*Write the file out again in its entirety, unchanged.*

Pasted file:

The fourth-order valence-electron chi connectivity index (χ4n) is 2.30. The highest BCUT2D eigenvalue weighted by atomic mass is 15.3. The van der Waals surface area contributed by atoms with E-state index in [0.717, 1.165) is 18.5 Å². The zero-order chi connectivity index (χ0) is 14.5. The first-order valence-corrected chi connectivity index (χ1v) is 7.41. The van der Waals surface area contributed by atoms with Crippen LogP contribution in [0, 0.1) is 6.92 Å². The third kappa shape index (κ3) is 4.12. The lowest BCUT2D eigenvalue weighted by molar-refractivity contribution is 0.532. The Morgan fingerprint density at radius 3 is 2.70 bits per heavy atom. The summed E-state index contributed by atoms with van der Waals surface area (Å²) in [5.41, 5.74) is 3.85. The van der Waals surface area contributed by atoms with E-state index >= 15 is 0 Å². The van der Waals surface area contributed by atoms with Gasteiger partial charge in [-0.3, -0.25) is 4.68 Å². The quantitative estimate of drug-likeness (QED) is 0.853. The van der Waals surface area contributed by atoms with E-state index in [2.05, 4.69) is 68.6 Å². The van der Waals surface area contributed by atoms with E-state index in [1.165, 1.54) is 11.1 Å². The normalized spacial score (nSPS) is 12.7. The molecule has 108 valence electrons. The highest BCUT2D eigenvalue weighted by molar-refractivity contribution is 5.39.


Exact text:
The fourth-order valence-electron chi connectivity index (χ4n) is 2.30. The highest BCUT2D eigenvalue weighted by atomic mass is 15.3. The van der Waals surface area contributed by atoms with E-state index in [0.717, 1.165) is 18.5 Å². The zero-order chi connectivity index (χ0) is 14.5. The first-order valence-corrected chi connectivity index (χ1v) is 7.41. The van der Waals surface area contributed by atoms with Crippen LogP contribution in [0, 0.1) is 6.92 Å². The third kappa shape index (κ3) is 4.12. The lowest BCUT2D eigenvalue weighted by molar-refractivity contribution is 0.532. The Morgan fingerprint density at radius 3 is 2.70 bits per heavy atom. The summed E-state index contributed by atoms with van der Waals surface area (Å²) in [5.41, 5.74) is 3.85. The van der Waals surface area contributed by atoms with E-state index >= 15 is 0 Å². The van der Waals surface area contributed by atoms with Gasteiger partial charge in [-0.3, -0.25) is 4.68 Å². The quantitative estimate of drug-likeness (QED) is 0.853. The van der Waals surface area contributed by atoms with E-state index in [2.05, 4.69) is 68.6 Å². The van der Waals surface area contributed by atoms with E-state index in [1.165, 1.54) is 11.1 Å². The normalized spacial score (nSPS) is 12.7. The molecule has 108 valence electrons. The highest BCUT2D eigenvalue weighted by molar-refractivity contribution is 5.39.